Effects on the Ability to Drive or Operate Machinery: Ampholip is unlikely to affect the ability of an individual to drive or use machines, since adverse reactions are usually infusion-related. However, the clinical condition of patients who require Ampholip generally precludes driving or operating machinery.
Carcinogenicity, Mutagenicity & Impairment of Fertility: Since conventional amphotericin B first became available, there have been no reports of drug-related carcinogenicity, mutagenicity, teratogenicity or adverse effect on fertility. Ampholip has not been shown to be mutagenic by in vivo mouse micronucleus assay. It has not been shown to be teratogenic in mice and rabbits.
Phospholipids are essential constituents of human cell membranes. The average diet provides several grams of phospholipids each day. There is no evidence that phospholipids, including DMPC and DMPG are carcinogenic, mutagenic or teratogenic.
Use in pregnancy & lactation: Conventional amphotericin B has been used successfully to treat systemic fungal infections in pregnant women with no obvious effects on the fetus, but only a small number of cases have been reported. Reproductive toxicity studies of amphotericin B in rats and rabbits showed no evidence of embryotoxicity, fetotoxicity or teratogenicity. However, safety for use in pregnant or lactating women has been established to pregnant or lactating women only for life-threatening disease when the likely benefit exceeds the risk to the mother and fetus.
Patients in whom significant renal toxicity was observed following conventional amphotericin B frequently did not experience similar effects when Ampholip was substituted. Adverse reactions related to the administration of Ampholip have generally been mild to moderate and have been most prevalent during the first 2 days of dosing.
Premedication (eg, paracetamol) may be administered for the prevention of infusion-related adverse events. The most common clinical adverse effects have been chills, fever, nausea and vomiting, which may occur during the first 2 days of treatment.
Decline in renal function, shown by increased serum creatinine, azotemia and hypokalemia, have not typically required discontinuation of treatment. Ampholip has not been reported to directly cause changes in hepatic or hematologic function.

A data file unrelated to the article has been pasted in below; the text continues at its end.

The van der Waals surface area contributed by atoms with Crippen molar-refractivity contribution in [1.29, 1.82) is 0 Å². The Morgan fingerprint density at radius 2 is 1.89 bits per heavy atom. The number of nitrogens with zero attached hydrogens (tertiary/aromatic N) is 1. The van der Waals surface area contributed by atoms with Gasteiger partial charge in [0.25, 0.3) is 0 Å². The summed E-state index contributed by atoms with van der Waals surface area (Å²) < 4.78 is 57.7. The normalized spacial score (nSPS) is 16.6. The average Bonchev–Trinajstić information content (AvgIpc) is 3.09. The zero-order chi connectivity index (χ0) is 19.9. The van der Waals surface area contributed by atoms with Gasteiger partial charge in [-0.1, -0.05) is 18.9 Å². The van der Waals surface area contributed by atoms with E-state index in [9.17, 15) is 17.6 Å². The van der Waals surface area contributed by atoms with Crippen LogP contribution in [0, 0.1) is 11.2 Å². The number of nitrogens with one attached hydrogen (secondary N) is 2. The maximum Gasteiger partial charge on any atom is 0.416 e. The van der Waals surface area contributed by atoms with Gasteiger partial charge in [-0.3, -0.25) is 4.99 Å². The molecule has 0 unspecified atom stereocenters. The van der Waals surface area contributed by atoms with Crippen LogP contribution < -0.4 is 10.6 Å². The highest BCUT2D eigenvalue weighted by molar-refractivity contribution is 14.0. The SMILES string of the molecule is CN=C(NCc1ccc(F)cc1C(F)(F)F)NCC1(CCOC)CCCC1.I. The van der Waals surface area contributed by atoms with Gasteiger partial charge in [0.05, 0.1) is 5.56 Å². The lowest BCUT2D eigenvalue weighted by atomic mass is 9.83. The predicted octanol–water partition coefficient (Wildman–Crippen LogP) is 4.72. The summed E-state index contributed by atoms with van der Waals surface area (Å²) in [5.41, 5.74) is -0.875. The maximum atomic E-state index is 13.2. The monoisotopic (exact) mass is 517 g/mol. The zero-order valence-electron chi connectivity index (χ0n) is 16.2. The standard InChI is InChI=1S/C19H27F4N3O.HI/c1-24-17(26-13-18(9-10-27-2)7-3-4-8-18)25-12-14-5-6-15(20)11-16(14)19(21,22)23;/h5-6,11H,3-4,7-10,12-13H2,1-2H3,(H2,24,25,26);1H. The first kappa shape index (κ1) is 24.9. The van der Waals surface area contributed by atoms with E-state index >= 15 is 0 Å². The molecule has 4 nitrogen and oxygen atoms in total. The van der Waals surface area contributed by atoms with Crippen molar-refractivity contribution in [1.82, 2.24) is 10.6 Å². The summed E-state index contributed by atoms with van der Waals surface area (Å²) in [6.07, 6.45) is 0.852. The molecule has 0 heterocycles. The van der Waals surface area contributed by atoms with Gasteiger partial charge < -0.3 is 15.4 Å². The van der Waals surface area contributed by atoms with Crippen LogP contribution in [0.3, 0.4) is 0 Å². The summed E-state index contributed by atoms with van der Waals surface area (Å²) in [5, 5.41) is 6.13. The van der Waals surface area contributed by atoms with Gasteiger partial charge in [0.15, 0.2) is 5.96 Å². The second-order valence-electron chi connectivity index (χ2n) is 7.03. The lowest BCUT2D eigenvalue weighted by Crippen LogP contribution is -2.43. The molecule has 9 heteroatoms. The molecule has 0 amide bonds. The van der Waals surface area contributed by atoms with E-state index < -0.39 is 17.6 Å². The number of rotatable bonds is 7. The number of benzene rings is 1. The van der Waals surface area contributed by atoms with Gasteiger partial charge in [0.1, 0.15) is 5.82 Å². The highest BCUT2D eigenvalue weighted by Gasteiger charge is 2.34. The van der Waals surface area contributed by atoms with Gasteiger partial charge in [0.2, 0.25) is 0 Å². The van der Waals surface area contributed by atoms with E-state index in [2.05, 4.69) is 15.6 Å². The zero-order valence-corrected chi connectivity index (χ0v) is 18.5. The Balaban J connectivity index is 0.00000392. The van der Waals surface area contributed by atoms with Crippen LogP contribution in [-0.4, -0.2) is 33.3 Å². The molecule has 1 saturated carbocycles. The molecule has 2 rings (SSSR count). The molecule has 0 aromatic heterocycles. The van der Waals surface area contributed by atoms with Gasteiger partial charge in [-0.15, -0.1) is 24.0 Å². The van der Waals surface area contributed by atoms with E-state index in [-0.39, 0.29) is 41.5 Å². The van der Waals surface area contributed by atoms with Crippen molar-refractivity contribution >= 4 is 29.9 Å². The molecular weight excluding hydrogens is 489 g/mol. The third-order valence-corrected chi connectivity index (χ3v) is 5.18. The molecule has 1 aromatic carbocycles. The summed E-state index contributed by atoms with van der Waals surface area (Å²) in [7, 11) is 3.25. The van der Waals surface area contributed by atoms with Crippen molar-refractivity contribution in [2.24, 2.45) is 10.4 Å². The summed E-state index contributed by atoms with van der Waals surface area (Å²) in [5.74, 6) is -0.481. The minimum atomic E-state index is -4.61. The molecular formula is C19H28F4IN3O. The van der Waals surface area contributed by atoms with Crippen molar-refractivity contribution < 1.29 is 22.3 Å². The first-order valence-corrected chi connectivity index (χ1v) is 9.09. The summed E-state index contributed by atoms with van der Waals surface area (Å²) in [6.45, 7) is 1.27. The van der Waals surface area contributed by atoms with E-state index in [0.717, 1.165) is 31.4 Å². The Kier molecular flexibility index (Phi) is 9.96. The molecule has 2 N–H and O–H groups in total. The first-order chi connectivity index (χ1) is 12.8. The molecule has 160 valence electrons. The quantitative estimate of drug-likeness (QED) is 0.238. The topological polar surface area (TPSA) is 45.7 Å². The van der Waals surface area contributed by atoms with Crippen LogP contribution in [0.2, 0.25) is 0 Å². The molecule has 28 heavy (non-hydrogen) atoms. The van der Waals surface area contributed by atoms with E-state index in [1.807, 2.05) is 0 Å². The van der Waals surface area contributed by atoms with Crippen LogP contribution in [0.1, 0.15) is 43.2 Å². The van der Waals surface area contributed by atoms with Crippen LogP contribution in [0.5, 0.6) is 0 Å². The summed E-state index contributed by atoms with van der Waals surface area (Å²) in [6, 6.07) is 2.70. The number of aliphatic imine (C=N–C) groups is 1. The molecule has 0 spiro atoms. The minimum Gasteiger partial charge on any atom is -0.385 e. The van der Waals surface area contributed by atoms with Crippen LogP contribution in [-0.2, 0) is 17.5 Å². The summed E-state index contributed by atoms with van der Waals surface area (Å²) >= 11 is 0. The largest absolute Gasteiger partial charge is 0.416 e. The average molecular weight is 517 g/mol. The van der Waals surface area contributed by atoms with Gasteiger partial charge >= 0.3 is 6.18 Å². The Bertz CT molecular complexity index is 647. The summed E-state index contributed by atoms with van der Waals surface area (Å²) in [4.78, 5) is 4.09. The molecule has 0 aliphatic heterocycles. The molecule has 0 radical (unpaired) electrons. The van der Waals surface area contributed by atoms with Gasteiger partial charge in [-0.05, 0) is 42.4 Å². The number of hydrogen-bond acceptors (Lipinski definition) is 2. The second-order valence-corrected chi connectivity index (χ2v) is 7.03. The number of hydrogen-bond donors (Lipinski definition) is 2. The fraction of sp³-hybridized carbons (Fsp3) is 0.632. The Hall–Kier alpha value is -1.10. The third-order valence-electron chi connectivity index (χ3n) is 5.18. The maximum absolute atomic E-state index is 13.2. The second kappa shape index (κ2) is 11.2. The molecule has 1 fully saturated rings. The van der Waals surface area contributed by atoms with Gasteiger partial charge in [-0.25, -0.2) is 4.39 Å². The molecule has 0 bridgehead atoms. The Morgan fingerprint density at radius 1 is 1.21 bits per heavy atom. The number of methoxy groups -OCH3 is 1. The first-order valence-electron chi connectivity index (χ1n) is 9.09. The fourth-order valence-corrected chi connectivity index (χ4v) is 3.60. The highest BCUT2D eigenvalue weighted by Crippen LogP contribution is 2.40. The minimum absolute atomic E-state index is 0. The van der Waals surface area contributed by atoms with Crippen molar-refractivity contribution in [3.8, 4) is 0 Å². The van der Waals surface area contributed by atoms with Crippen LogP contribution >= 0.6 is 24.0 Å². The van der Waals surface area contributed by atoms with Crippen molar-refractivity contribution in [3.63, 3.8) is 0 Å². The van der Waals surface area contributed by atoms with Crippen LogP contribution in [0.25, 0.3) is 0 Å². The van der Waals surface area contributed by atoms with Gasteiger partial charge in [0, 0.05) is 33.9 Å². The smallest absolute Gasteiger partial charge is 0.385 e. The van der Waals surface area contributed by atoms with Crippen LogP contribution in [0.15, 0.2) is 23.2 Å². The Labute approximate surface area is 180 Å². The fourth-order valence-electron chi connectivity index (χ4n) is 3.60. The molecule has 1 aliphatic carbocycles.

Adverse reactions that have been reported to occur with conventional amphotericin B may occur in Ampholip. In general, the physician should monitor the patient for any type of adverse event associated with conventional amphotericin B.
Nephrotoxic Drugs: Amphotericin B is potentially nephrotoxic and particularly close monitoring of renal function is required in patients receiving nephrotic drugs concomitantly.
Zidovudine: In dogs, exacerbated myelotoxicity and nephrotoxicity were observed when Ampholip was administered concomitantly with zidovudine. If concomitant treatment with zidovudine is required, renal and hematologic function should be closely monitored.
Cyclosporin: Preliminary data suggest that patients receiving Ampholip concomitantly with high dose of cyclosporin experience an increase in serum creatinine. The data also suggest that the increase in serum creatinine is caused by cyclosporin and not by Ampholip.
Conventional amphotericin B has been reported to interact with antineoplastic agents, corticosteroids and corticotrophin (ACTH), digitalis glycosides and skeletal muscle relaxants.
Direction for Reconstitution: Ampholip should be mixed with 5% dextrose injection and administered as a 1 mg/mL infusion mixture. However, pediatric patients and patients with cardiovascular disease could administer Ampholip as a 2 mg/mL infusion mixture after diluting with 5% dextrose injection.
Preparation of Infusion Mixture:
1. Shake the vial gently and withdraw the required dose of amphotericin B from the vials into ≥1 syringes of suitable capacity (≤20 mL) using 18 gauge needle.
2. Remove the needle from each syringe filled with Ampholip and replace with 5u filter needle supplied with each vial pack.
3. Insert the filter needle of the syringe into an IV bag containing 5% dextrose injection and empty the content of the syringe into the bag.
4. Shake the bag until the contents are thoroughly mixed.
Do not use infusion mixture if there is any evidence of foreign matter.
The infusion is best administered by means of an infusion pump.
Aseptic technique must be strictly observed throughout handling of Ampholip, since no preservative or bacteriostatic agent is present in Ampholip.
Ampholip vials are for single use and hence, any unused material should be discarded.
Do not dilute with sodium chloride injection (saline) or mix with over drugs or electrolytes.
Do not use an on-line microbial filter during administration of Ampholip mixture (1 mg/mL), the contents of the bag should be mixed by shaking the infusion bag every 2 hrs.
It is not advisable to store the diluted Ampholip infusion mixture.
Store at temperatures between 2-8°C. Do not freeze. Protect from direct exposure to light.
Shelf-Life: 24 months.
J02AA01 - amphotericin B ; Belongs to the class of antibiotics. Used in the systemic treatment of mycotic infections.
Lyophilized susp for inj (sterile, isotonic, pyrogen-free susp, yellow and opaque) 5 mg/mL x 10 mL x 1's.